If you're a basketball fan, it's safe to say you've seen an NBA game, an NCAA game, and a FIBA game (the Olympics, or maybe a EuroLeague game?).

  And while you may know the ins and outs of your league, the foreign game may remain somewhat of a mystery. Maybe it frustrates you to watch, or you don't understand the intricacies or strategies of the game.

  That's perfectly normal because basketball played internationally (FIBA), and basketball played in the US are drastically different. Sometimes the differences lie in the rules. While other times, differences are a reflection of the way the game is taught.

RULE BOOK
  Rule differences are the easiest to point out. They're obvious, and can be seen across the board. These rules are not up for discussion, or up to a referee, or coach's opinion.

Time outs
  In the international game, players and coaches cannot call a timeout while the ball is in live play. Only when the ball is dead (out of bounds, made basket, foul call, travel call, etc), can the coach, and only the coach, ask for a timeout.

  A player can never call a timeout in FIBA. This removes the bail out/emergency timeout we see so frequently in the US.
 
Team Fouls/Bonus
  Team foul rules are the same in the NBA as they are in FIBA: teams are in the bonus, and awarded two foul shots, on the fifth team foul of each quarter.

  It differs in the NCAA, where teams are in the 'one-and-one' (and awarded one foul shot, and if the shooter makes it, they receive a second free throw) on the seventh team foul of each half. Teams are then finally awarded two shots on the tenth team foul of the half.

Quarter/Game length
  Four 10-minute quarters in FIBA (and the WNBA). Two 20-minute halves in the NCAA. Four 12-minute quarters in the NBA.

REFEREEING POINTS OF EMPHASIS
  This is where the two games are most divergent, in my opinion. And where the misunderstanding can come into play. It can make the American fan frustrated watching the FIBA game, and the international fan frustrated watching the American game.

  Some rules are subjective, and dependent upon, either the points of view of each referee, or the points of emphasis of the leagues. 

Traveling
  Across the board, the travel call is the biggest point of discussion. Americans think Europeans travel all the time. And Europeans think Americans travel all the time.

  Why, you ask? There are two very different points of emphasis in the international game versus the game in the US.

  In the NBA and NCAA, the focus is on the number of steps taken after the dribble is picked up. Whereas in FIBA, the focus is on whether the ball was put down immediately before taking a step.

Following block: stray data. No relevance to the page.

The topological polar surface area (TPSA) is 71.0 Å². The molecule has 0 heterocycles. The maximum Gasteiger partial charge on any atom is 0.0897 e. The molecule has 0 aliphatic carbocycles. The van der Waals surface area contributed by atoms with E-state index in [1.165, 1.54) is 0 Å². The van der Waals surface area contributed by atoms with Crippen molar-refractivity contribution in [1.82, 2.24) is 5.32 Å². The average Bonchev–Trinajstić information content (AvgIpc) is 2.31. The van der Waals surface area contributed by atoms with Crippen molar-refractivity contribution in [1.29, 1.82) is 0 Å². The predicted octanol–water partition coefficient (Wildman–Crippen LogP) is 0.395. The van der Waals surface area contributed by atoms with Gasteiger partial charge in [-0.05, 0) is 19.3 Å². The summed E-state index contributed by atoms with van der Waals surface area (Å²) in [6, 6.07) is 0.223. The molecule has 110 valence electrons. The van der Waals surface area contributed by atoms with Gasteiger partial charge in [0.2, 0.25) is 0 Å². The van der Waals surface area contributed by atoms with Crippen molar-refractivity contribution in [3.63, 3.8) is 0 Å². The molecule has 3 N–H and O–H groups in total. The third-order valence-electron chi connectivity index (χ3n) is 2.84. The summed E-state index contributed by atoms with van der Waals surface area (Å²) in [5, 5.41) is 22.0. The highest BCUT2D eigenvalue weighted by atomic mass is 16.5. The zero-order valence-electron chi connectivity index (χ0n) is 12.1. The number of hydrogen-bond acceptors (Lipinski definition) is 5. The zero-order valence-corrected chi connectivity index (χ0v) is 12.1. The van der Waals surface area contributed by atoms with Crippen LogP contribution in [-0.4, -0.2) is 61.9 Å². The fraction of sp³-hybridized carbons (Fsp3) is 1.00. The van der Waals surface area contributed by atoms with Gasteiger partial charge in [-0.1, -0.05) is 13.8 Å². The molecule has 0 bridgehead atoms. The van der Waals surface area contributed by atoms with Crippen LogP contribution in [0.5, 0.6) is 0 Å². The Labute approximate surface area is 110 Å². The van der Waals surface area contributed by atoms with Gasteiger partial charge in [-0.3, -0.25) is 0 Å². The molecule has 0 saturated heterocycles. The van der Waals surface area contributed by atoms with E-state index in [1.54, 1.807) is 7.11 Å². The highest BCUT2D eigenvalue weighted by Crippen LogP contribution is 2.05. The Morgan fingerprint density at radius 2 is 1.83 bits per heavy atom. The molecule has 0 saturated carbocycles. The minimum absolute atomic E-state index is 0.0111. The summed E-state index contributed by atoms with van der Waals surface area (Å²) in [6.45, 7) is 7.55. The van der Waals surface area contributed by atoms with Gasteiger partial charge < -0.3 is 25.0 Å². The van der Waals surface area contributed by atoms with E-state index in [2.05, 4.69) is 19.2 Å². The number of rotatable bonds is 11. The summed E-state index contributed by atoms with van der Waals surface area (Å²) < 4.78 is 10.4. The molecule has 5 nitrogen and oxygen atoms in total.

During the Olympics, one of the most overwhelming things you will hear from international fans is how much LeBron James travels. They see him take two steps (or sometimes more!) before he puts the ball down in transition, and think it's obvious. Yet Americans don't really get why they're complaining.

  What happens when Americans go abroad? They are called for countless travels because they don't put the ball down fast enough before taking their first step (something I can attest to).

  It took me half of my rookie year in Italy to figure out how to not get called for traveling on drives to the basket. And the first time I did it, I almost stopped for celebration. There are still occasions when I get caught (actually happened in my most recent game), but it doesn't happen nearly as often as it used to!

  And what about when Europeans go to play in the US? They're called for travels as they finish a drive with too many steps (I think this is seen more often in college than in the NBA). Just as I had difficulty adjusting, many Europeans who play collegiately have a difficult time adjusting to the new emphasis. 

  Another cause for this travel deviation is the way we are coached as kids. Americans are taught to have a big first step. It's stressed over and over. Have a quick, as-big-as-you-can-make-it, first step.

  You can't have a big first step in Europe. When you lunge out as far as you can, you're essentially dragging your pivot foot, and you haven't put the ball down to dribble. They call that a travel every time.

Foul calls
  Over the course of my 10 years in Europe, I've learned a few things about what referees will, and will not call.

  Defensively, if you slap down on the ball, it's always a foul. No matter if you touch your opponent or not. If you want to go for a steal, slap upward.

  Similarly, referees will rarely call a hook, or an offensive foul, for clearing the defender out -- no matter how obvious it is. I can't tell you how many times I've thought they were going to call it, only to have the foul go against the me (the defender).
           
Strategy
  Again, over the course of my 10 years in Europe, some things have stood out to me, strategically speaking, as well.

  In my opinion, running a fast break in Europe resembles soccer strategy more often than not. Coaches stress getting the ball to one side of the floor immediately, and then attacking. Whereas in the US, players are taught to get the ball to the middle of the floor.

  I don't find the European strategy to be very effective. Moving the ball to one side of the floor too early, lets the defense off the hook far too quickly. 

  The International game is more guard/perimeter oriented. This is the one case where I think the US/NBA is becoming more like the European game. Gone are the days of dominant big men controlling the game. In today's NBA, just as in Europe, guards and perimeter players are the game's best players, and dominate the ball offensively.

IN SOME WAYS, GROWING MORE SIMILAR
  In certain areas, the International and American games are becoming more and more similar. There used to be physical differences on the court (trapezoid lanes versus rectangle lanes), but FIBA recently made the change to rectangular lanes to match the American game.

  FIBA has also recently implemented advancing the ball to half court after timeouts in end of game situations. This allows finishes to be a little more exciting, and buzzer-beaters to occur more frequently.